Official responsibility

Lawmakers are responsible for what they say — even if they didn’t write it.

Daily Editorial Board

In the age of Twitter and Facebook, lawmakers have the ability to connect with their constituents like never before. But with easier communication, legislators must recognize that the buck still stops with them.

Freshman state Sen. Scott Newman, R-Hutchinson, helped demonstrate this point last week. The senator came under fire for an e-mail a legislative assistant allegedly sent without his knowledge. The message was in response to the Minnesota Nurses Association and said Newman would not meet with the union since it donated to his opponent during the 2010 election cycle.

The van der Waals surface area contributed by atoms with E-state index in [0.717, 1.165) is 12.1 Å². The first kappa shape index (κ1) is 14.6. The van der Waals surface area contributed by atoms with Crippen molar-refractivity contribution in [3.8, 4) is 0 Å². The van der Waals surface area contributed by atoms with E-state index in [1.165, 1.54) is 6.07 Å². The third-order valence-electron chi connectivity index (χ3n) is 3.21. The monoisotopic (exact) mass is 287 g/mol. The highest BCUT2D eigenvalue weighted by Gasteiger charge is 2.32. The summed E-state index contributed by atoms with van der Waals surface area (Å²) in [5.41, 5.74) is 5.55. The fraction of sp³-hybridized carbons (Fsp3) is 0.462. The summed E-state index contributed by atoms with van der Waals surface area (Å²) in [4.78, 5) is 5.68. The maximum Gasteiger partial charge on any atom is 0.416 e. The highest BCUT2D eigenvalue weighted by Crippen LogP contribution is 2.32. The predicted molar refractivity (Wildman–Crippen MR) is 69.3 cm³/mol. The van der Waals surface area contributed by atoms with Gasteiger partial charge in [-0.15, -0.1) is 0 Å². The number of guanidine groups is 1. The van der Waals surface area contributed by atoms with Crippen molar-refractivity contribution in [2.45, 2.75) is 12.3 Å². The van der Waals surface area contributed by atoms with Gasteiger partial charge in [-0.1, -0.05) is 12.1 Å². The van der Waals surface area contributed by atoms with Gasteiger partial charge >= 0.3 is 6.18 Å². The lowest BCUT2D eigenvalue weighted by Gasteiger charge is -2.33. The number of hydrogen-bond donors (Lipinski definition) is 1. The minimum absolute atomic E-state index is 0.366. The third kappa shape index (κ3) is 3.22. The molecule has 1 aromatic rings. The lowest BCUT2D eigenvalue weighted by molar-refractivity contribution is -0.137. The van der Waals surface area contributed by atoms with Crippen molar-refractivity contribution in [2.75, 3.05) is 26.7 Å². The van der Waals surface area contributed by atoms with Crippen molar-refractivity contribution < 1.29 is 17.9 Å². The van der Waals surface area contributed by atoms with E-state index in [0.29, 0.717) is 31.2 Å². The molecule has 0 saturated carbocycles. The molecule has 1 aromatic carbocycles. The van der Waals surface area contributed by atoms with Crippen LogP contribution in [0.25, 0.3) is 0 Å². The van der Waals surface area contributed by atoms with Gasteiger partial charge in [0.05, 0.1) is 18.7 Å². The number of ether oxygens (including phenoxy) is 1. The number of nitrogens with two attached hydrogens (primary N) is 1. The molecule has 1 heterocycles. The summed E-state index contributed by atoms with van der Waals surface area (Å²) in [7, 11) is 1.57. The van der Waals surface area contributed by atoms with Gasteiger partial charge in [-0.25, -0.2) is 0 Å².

An ethics subcommittee ultimately determined he was not at fault last Wednesday after a more than five-hour hearing. To his credit, Newman took full responsibility, but not before he pointed out that he did not prepare the message and that it was not even consistent with his writing style. But thatâÄôs all beside the point.

Blaming staffers is a cop-out. The person who was on the ballot is the person who should be accountable for absolutely everything their office puts out. They run the ship.

Newman said he expects the issue to be raised if he runs for re-election, and it should. Just because a subcommittee cleared him does not mean his constituents canâÄôt hold him accountable to their standards.

The days of carefully crafted press releases being a legislatorâÄôs main mode of communication are over. More and more avenues are opening for the public to engage with whatâÄôs going on at the Capitol. The Legislature must make it explicit that legislators themselves are responsible for any e-mail, tweet or wall post from an official account, no matter who actually wrote it.